From desktops to notebooks, tablets to Ultrabook™ devices, computers come in all shapes and sizes, but they have the same basic parts. Let’s learn about each part and what they do.
Processor The brain of every computer; this determines how fast and powerful your computer can be.
RAM (Random Access Memory) This is your computer’s short-term memory for active tasks. With more RAM, you can do more things on your computer and your games will run smoother too!
Hard Disk Also called the hard drive, a hard disk is your computer’s long-term memory. This is where all of your photos, videos and files are stored. The more hard disk space you have, the more things you can keep. External hard disks can also be added if more space is needed.
Graphics Card This determines how great your computer’s visuals will be. The latest Intel processors now come with built-in visuals for HD movies and a more amazing gaming experience. You can also add a dedicated graphics card for playing 3D games.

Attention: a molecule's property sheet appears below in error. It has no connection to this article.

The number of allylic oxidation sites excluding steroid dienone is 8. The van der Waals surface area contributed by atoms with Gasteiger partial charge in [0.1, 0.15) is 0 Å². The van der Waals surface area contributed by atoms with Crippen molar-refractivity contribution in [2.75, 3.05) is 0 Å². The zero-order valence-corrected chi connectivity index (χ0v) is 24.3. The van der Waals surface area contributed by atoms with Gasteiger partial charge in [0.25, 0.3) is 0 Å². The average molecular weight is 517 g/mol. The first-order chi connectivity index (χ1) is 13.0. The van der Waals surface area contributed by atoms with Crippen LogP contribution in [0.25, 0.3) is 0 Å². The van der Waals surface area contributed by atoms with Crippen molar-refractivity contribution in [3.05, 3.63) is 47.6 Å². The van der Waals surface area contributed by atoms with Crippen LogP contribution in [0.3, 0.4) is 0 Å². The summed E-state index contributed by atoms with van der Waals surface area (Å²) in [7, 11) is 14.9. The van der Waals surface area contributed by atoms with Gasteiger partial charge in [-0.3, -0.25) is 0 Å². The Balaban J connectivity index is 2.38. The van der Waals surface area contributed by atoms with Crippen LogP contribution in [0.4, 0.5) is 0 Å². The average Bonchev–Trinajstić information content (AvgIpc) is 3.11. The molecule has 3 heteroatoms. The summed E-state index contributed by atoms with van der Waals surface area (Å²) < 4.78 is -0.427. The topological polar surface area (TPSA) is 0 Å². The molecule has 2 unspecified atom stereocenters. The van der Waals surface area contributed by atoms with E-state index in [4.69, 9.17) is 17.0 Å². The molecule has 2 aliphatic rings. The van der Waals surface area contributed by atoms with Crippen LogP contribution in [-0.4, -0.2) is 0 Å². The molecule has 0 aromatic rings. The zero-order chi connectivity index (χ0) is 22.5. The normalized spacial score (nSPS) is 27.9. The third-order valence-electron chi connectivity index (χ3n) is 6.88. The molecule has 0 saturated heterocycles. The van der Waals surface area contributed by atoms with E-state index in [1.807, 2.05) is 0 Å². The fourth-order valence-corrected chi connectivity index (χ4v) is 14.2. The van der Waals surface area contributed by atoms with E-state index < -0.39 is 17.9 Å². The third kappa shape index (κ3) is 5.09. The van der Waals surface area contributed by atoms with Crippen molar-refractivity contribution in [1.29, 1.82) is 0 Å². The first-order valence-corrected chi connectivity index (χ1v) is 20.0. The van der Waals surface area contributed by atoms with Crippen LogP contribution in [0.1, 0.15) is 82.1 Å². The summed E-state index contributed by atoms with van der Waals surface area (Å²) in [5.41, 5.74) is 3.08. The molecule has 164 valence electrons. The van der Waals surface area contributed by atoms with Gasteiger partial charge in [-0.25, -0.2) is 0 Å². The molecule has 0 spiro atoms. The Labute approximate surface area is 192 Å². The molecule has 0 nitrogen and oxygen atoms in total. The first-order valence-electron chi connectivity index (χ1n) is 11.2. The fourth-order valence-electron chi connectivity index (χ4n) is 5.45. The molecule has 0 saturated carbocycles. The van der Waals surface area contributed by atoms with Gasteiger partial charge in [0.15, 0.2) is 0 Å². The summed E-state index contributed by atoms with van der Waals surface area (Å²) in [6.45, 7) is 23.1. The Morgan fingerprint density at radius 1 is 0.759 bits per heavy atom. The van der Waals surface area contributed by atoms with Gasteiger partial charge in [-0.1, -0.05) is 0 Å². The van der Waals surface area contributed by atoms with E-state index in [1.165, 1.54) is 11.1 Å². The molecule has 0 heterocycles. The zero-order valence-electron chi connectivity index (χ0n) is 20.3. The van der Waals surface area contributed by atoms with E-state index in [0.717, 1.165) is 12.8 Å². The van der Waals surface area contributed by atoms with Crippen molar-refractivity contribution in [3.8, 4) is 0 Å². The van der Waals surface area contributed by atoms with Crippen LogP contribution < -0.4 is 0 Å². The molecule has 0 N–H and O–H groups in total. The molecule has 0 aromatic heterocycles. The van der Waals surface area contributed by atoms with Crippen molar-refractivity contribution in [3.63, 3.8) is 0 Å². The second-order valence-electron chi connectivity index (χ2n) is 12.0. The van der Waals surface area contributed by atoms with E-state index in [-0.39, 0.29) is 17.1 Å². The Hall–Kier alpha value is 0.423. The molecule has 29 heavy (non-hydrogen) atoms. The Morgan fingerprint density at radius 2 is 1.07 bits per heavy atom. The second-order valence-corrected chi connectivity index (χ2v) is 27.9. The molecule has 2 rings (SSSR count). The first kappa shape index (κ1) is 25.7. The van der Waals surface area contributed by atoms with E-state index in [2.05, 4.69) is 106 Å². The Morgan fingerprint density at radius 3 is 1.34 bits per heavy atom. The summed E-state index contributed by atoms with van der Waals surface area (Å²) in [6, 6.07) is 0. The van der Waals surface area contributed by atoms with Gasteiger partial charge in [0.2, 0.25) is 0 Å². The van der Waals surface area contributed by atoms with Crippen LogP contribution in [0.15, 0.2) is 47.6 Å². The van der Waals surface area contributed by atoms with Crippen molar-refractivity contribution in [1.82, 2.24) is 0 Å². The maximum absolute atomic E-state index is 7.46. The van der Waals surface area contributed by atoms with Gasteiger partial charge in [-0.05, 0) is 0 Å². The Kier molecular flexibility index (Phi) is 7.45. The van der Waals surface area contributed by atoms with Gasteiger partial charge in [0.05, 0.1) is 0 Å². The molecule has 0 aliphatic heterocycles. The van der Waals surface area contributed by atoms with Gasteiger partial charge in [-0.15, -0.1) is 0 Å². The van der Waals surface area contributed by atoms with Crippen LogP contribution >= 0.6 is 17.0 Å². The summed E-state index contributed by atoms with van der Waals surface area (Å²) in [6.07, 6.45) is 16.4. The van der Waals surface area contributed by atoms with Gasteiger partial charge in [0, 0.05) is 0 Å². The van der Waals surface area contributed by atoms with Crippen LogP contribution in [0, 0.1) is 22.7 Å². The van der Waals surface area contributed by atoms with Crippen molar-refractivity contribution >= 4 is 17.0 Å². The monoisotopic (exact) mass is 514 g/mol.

Disc Drive Sometimes called optical drives, a disk drive reads CDs, DVDs, and even Blu-Ray discs – in case you ever want to watch a DVD or play music from CDs on your computer. There are also external Disc Drives that can be added on as an accessory.
Monitor Also called a screen, monitors are high quality screens that are great for watching movies, playing games and editing photos. Monitors come in standard sizes of 13” – 17” for notebooks and Ultrabook™ devices, and 21” – 27” for desktops.
USB Ports These ports allow your computer to communicate with other devices when plugged in through a cable. You can also connect your printers, external hard disks, cameras and smartphones to your computer through the USB ports.
LAN and Wireless Connection Your computer connects to the Internet either through a LAN cable you plug in, or a wireless network connection. Aside from this, you can also use the wireless network to hook up your computer to other devices like printers and smartphones.
If you need more help understanding other terms like clock speed, cores and threads, we’ve got you covered. here.